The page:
With the exception of Furbush and Krol’s April to June performances, none of those six made any serious contributions to a Major League team last season.

Re-acquiring Fister won’t be easy. Washington might actually do something crazy and ask for a return that befits a pitcher of Fister’s status. Should the Nationals go that route, it would make it difficult to accomplish.

The Tigers have an elite team, but not one with exceptional depth at any single position. By the same token, Washington doesn’t have too many glaring needs.

The Nationals may need a second baseman should Asdrubal Cabrera depart and therefore could be interested in Tigers’ prospect Devon Travis. The 23 year-old second baseman is Detroit’s fourth best prospect according to MLB.com and has a bright future, but is blocked in Detroit. Ian Kinsler will man second base for at least the next four years while shortstop will be Jose Iglesias’ job potentially for the next decade.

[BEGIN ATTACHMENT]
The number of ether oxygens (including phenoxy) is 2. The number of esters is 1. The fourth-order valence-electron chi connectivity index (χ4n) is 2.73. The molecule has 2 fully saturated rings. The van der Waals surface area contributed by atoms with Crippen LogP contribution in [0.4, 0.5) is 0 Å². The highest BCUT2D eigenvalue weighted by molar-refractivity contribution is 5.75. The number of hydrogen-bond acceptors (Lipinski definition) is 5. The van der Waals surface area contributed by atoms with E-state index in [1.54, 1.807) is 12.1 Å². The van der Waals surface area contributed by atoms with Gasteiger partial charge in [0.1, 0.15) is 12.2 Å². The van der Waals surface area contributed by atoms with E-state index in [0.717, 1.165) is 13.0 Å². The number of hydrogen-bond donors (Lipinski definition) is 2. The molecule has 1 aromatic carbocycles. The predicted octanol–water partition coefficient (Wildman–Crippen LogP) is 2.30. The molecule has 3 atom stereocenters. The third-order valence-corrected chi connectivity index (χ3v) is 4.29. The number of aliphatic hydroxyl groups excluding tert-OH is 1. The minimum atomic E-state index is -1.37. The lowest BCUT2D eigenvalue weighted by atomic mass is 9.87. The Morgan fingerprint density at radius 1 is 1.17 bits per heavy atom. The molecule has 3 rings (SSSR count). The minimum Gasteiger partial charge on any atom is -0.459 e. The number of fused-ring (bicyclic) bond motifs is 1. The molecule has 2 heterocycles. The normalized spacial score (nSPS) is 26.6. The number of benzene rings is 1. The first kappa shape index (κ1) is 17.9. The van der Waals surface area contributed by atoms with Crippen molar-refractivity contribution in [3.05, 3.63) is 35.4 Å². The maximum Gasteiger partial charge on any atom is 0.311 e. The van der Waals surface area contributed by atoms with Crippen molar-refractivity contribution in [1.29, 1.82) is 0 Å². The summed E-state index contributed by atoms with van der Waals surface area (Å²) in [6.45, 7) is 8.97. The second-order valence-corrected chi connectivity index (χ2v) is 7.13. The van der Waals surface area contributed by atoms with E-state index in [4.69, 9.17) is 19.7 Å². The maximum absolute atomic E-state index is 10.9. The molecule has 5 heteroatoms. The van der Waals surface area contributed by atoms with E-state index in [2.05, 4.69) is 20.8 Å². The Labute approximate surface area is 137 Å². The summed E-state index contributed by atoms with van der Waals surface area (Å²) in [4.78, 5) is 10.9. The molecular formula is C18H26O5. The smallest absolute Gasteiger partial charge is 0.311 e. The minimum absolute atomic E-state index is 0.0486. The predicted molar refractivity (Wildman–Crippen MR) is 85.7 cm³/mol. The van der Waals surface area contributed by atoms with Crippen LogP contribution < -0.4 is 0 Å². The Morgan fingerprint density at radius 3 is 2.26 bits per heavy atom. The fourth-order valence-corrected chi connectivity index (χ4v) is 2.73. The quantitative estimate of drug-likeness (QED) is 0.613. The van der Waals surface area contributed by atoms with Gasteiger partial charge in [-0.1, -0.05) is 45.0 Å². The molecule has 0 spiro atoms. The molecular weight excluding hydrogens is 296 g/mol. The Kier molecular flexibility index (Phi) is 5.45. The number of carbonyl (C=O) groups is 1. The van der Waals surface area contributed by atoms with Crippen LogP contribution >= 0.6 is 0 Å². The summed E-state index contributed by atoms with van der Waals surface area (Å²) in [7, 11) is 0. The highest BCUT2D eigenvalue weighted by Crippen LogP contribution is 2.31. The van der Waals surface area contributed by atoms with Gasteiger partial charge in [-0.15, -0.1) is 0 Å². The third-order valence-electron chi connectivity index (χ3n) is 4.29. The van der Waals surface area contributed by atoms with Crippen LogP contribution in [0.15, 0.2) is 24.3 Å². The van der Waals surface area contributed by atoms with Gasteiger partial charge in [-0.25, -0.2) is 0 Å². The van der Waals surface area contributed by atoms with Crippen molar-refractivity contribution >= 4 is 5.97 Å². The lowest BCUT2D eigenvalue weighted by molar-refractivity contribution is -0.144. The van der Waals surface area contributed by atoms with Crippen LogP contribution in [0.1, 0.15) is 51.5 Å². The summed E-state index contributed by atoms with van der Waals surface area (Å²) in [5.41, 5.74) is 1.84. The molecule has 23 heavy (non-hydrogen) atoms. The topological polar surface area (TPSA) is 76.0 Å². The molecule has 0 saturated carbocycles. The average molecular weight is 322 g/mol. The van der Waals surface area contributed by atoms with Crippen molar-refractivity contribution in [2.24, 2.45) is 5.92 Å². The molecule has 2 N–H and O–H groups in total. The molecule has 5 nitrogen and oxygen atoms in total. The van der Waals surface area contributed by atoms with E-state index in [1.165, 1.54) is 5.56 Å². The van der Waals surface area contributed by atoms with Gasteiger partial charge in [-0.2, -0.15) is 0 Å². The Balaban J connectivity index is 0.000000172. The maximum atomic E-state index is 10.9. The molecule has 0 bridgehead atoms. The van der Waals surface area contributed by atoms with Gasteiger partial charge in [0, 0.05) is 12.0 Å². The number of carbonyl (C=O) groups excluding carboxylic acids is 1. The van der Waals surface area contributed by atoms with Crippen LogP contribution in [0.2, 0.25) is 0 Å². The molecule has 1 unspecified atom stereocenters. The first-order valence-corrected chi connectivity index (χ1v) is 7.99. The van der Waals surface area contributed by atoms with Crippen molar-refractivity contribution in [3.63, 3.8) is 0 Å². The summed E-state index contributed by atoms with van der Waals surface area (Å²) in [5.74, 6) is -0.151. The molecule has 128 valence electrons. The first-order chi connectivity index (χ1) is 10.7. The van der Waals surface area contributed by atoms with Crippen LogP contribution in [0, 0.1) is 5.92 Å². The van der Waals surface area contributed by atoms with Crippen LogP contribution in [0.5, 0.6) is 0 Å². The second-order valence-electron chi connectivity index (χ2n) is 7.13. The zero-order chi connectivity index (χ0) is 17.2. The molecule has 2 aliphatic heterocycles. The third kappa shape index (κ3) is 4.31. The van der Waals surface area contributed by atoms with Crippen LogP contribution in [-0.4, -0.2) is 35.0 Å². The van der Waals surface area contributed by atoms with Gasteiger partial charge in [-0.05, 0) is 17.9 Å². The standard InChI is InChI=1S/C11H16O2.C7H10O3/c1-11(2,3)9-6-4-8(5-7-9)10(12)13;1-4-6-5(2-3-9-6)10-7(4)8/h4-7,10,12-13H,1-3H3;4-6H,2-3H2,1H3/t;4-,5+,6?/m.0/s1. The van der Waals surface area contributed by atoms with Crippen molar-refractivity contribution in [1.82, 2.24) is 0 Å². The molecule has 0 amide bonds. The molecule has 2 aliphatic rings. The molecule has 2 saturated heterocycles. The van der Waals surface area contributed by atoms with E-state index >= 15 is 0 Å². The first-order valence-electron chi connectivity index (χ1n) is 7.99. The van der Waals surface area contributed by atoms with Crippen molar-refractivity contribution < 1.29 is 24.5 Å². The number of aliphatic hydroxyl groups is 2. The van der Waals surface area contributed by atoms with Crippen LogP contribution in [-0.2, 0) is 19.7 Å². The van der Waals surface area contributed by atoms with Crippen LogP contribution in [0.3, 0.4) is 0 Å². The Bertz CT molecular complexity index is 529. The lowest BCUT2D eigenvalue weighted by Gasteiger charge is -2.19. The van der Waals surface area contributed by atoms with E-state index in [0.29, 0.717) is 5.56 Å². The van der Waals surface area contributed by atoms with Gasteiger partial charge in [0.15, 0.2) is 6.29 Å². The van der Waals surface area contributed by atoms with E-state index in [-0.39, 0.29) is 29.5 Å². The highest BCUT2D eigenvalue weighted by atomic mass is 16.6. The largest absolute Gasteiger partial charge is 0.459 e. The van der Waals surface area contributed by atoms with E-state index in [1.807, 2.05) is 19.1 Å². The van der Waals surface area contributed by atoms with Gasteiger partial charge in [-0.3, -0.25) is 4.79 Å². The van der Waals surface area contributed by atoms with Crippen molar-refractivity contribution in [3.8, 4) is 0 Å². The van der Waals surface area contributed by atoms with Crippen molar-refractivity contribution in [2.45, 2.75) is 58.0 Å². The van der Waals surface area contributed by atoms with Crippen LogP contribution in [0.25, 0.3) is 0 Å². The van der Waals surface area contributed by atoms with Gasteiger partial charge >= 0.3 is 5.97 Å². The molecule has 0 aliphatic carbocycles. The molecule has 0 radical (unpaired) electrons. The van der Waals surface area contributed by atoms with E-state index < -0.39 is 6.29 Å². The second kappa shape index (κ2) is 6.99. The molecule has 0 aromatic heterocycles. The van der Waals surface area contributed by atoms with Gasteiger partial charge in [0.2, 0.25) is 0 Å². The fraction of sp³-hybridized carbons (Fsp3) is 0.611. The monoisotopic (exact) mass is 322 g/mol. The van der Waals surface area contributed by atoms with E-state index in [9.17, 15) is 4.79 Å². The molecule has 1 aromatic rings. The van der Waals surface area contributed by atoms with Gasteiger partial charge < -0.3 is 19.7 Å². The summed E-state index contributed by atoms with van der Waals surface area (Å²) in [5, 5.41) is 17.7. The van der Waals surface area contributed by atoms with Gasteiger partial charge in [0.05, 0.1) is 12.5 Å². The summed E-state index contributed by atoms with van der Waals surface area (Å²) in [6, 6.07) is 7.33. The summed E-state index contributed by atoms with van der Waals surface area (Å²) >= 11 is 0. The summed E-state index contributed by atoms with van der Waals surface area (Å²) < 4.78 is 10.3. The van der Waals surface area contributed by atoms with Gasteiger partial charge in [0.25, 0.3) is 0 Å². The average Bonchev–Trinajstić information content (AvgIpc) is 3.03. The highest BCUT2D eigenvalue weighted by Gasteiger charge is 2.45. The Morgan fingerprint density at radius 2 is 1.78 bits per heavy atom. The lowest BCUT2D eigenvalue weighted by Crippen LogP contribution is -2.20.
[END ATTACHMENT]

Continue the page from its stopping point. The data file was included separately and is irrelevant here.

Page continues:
Even if Cabrera is retained, the Nationals will need a long-term solution. Acquiring Travis and keeping Cabrera would allow the former to develop while the letter holds the fort down as a stop-gap solution. The Tigers have recently shifted Travis to center field in an attempt to get him to the big leagues sooner and to avoid a log jam with the glut of middle infielders Detroit has, namely Kinsler, Iglesias, Hernan Perez, Eugenio Suarez and Andrew Romine. The center field experiment with Travis could end quickly if the team finds a more experienced center fielder who can make an immediate impact.

Regardless of how that situation would play out, Washington would likely need more than just one prospect to let Fister go. Detroit could offer one of their many young starting pitchers i.e. Kyle Lobstein, Robbie Ray, Kyle Ryan, Buck Farmer or Drew VerHagen, though I’m not sure how receptive Washington would be to that idea.  Ryan and VerHagen only have two Major League starts between them and of the remaining three, Lobstein was the only one to post passable numbers. One of the few young and expendable players left on the roster is Perez, a 23 year-old with the potential to be a solid two-way player. However, if Travis is included in the deal, it would seem overkill to ship out Perez as well. Unless, of course, Washington thinks he’s a suitable solution at second until Travis is ready should Cabrera leave.